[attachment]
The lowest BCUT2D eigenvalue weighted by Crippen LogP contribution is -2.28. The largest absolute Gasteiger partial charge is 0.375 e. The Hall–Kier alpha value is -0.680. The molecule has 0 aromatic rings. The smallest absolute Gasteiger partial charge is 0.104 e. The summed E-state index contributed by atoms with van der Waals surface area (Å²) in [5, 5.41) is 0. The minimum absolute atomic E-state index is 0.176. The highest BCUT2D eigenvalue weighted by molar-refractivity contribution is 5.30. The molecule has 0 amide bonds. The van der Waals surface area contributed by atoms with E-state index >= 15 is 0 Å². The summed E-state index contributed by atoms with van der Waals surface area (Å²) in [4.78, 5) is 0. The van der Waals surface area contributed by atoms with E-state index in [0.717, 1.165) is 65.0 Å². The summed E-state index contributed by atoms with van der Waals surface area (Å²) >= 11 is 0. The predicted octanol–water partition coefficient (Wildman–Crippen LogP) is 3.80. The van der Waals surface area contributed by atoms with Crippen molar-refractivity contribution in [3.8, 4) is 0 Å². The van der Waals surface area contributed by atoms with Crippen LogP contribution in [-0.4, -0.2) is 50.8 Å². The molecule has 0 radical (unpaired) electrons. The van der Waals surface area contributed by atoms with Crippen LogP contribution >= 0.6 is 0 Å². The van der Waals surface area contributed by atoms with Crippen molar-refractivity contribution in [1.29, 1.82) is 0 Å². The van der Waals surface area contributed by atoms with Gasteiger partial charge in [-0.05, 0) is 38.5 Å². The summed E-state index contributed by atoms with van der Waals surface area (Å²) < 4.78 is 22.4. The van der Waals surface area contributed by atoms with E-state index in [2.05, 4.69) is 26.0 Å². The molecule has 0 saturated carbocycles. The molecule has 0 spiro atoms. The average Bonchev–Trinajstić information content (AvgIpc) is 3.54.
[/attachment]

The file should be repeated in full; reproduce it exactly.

The lowest BCUT2D eigenvalue weighted by Crippen LogP contribution is -2.28. The largest absolute Gasteiger partial charge is 0.375 e. The Hall–Kier alpha value is -0.680. The molecule has 0 aromatic rings. The smallest absolute Gasteiger partial charge is 0.104 e. The summed E-state index contributed by atoms with van der Waals surface area (Å²) in [5, 5.41) is 0. The minimum absolute atomic E-state index is 0.176. The highest BCUT2D eigenvalue weighted by molar-refractivity contribution is 5.30. The molecule has 0 amide bonds. The van der Waals surface area contributed by atoms with E-state index >= 15 is 0 Å². The summed E-state index contributed by atoms with van der Waals surface area (Å²) in [4.78, 5) is 0. The van der Waals surface area contributed by atoms with E-state index in [0.717, 1.165) is 65.0 Å². The summed E-state index contributed by atoms with van der Waals surface area (Å²) >= 11 is 0. The predicted octanol–water partition coefficient (Wildman–Crippen LogP) is 3.80. The van der Waals surface area contributed by atoms with Crippen molar-refractivity contribution in [3.8, 4) is 0 Å². The van der Waals surface area contributed by atoms with Crippen LogP contribution in [-0.4, -0.2) is 50.8 Å². The molecule has 0 radical (unpaired) electrons. The van der Waals surface area contributed by atoms with Crippen LogP contribution >= 0.6 is 0 Å². The van der Waals surface area contributed by atoms with Crippen molar-refractivity contribution in [1.29, 1.82) is 0 Å². The van der Waals surface area contributed by atoms with Gasteiger partial charge in [-0.05, 0) is 38.5 Å². The summed E-state index contributed by atoms with van der Waals surface area (Å²) < 4.78 is 22.4. The van der Waals surface area contributed by atoms with E-state index in [2.05, 4.69) is 26.0 Å². The molecule has 0 saturated carbocycles. The molecule has 0 spiro atoms. The average Bonchev–Trinajstić information content (AvgIpc) is 3.54.